Actually packing a lunch on a daily basis is a nice idea that typically goes from a mission on Monday to a failure by Friday. You start your week with the best of intentions: A trip to the grocery store, bags on bags of leafy greens, fresh produce, and lean proteins. Monday, you pack a nice, if somewhat meek salad and think I’m gonna save so much money and eat so healthy this week. But then you get to work and notice your office cafeteria is serving loaded baked potatoes. So you put that salad in the fridge and decide you’ll eat it tomorrow. By Friday your lunch packing intentions are nothing more than a distant memory, and you’ve completely forgotten about that sad salad in the fridge and all your other now wilted and slimy groceries. I don’t know about you, but this is my weekly dilemma.

Avoiding this scenario isn’t easy if you aren’t of the lunch packing nature. Even if you know that bringing food into work is the more affordable and healthier option, it can be hard to convince yourself to pack some food the night before, and even harder to remember to take it with you the next day. You need a few packing hacks to get you on the road to that lunch-from-home life. These eight tricks are easy-as-pie, kind of fun, and totally ingenious. Maybe you just need to start a lunch-bringing-club with your colleagues. Or maybe it’s time to consider finally signing up for that meal delivery service. Find out what lunch tips work best for you.

1. Invest in the right equipment.
If you have lousy food storage containers, you’re not going to want to use them to pack your lunch. Having the right equipment is the first change you need to make if you’re serious about switching up your lunch packing habits.

For salads, Mason jars work well because they allow you to keep your dressing separate from your dainty ingredients (like spinach and romaine lettuce), so you never accidentally end up with a wilty mess.

These BPA-free plastic, glass, and metal containers are also great for any number of meals. I personally like to use the ones that are styled more like bento-boxes, because they’re divided into sections. This allows me to compartmentalize my food, so that the flavors don’t end up all melding together—so my grapes don’t wind up covered in salmon teriyaki sauce. Plus they’re super cute.

2. Making a big dinner? Pack up your leftovers immediately!
One big dinnertime mistake we often make is not packing up leftovers. Just because you cooked a lot of food, doesn’t mean you have to eat it all. “I’ll often double a portion and pack up the extras right then so there’s no temptation for seconds,” Amy Gorin, M.S., R.D., owner of Amy Gorin Nutrition, tells SELF. Packing up your food immediately will also ensure everything stays super fresh. It’s a win-win.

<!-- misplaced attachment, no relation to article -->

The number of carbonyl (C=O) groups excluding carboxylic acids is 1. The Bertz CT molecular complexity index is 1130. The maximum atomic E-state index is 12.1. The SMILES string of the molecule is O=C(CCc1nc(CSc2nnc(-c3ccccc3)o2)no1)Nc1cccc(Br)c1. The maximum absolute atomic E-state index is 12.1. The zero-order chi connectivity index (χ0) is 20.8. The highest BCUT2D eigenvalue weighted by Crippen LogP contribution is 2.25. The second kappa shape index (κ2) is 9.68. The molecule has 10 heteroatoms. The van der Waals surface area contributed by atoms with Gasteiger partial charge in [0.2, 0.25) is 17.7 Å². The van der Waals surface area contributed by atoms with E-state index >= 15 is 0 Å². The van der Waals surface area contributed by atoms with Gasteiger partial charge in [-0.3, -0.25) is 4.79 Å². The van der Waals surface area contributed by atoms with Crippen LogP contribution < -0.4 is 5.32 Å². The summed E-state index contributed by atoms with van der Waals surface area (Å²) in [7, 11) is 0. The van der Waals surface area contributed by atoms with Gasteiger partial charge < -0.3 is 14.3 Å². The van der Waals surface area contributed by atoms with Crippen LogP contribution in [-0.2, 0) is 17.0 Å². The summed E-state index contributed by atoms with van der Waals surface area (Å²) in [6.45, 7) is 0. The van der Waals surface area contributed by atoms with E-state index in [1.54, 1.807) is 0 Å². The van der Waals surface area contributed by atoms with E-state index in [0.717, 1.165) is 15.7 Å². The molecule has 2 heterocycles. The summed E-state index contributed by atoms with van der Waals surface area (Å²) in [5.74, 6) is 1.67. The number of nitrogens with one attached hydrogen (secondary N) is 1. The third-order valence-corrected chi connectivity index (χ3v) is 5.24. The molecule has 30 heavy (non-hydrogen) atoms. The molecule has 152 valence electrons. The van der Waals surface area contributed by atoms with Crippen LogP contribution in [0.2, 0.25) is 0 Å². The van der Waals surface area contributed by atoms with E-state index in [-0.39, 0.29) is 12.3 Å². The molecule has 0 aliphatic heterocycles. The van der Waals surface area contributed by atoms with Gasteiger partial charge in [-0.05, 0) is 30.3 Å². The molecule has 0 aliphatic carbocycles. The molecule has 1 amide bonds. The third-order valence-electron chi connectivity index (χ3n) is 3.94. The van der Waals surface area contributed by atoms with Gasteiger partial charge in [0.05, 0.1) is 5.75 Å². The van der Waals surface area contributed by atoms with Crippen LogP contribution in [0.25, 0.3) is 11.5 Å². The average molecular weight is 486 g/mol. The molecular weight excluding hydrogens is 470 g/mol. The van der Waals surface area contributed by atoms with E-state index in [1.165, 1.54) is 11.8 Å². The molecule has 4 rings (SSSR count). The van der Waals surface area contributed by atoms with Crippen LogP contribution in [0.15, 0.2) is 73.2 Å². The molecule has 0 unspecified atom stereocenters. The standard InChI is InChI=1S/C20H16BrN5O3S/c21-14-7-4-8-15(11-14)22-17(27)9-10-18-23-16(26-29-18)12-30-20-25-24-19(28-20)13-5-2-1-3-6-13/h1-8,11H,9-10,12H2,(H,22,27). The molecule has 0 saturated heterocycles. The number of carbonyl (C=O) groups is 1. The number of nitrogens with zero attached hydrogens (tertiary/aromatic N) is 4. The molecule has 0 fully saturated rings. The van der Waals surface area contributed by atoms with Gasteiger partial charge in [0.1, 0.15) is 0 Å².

3. Prep ingredients that are easy to mix-and-match.
This is a favorite trick of nutritionists. Lauren Minchen, M.P.H., R.D.N., C.D.N., owner of Lauren Minchen Nutrition and Golda Bar, will grill a bunch of chicken on the weekend and keep that in her fridge. She also likes to have canned fish and other already-prepped proteins on hand.

Other ingredients you can make ahead include chopped and cleaned fresh fruits (which are also easy to add to breakfast and eat for snacks), big portions of cooked whole grains like quinoa or farro, and large amounts of roasted vegetables. These are all ingredients that can be easily stored and added to salads, grain bowls, soups, and so much more.

4. Keep condiments at your desk.
If your favorite hot sauce is waiting for you at work, odds are you’re going to want to use it. Keeping ingredients you love at your desk will help you actually pack and bring a lunch. But this trick doesn’t just apply to condiments. Stash lemons in a drawer or olive oil on a shelf—maybe even make a big batch of whole grains at the beginning of the week to store in the office fridge.

5. Start a bring-your-lunch-to-work club with your colleagues.
They say misery loves company, so if packing lunch is one of your least favorite tasks, find someone at work who will do it with you. Maybe even get a whole lunch-bringing group together. Set cooking or ingredient restrictions—chicken on Monday, salad on Thursday, whatever you like. Even set up a swapping or sharing system. Think of it as a book club, but with food.

6. Sign up for a meal delivery service.
These services are all the rage right now for a reason. These companies eliminate all the annoying parts about cooking—grocery shopping, recipe prep and planning. They also deliver recipes with enough ingredients for two servings, which means automatic leftovers if you’re cooking for one.

7. Pack a meal you actually want to eat.
Sometimes that healthy meal you packed can be a little too…healthy. If you usually hate kale, but packed a kale salad because you think that’s what you should be eating, you’re still not going to want to eat it when push comes to shove. There is one incredibly easy way to keep your lunch choices in line with your tastes: At nighttime, while you’re packing, think to yourself, would I eat this right now? If the answer is no, it will probably still be no tomorrow.

8. Leave yourself a note so you don’t forget your food.
Phone, keys, wallet, anything else? Yes, your lunch! How many times have you packed a delicious rice bowl, only to realize halfway to work that you’ve completely forgotten it? For me, this is a constant issue, but there are ways to avoid it.

Gorin sets calendar reminders on her phone—do this when you finish packing your lunch so there’s no risk of forgetting. Minchen likes to write a note and keep it next to her purse, coffee maker, or fridge. Make sure it’s somewhere where you will be more likely to see it. Maybe that’s on your bedroom door, or even on your bathroom mirror.


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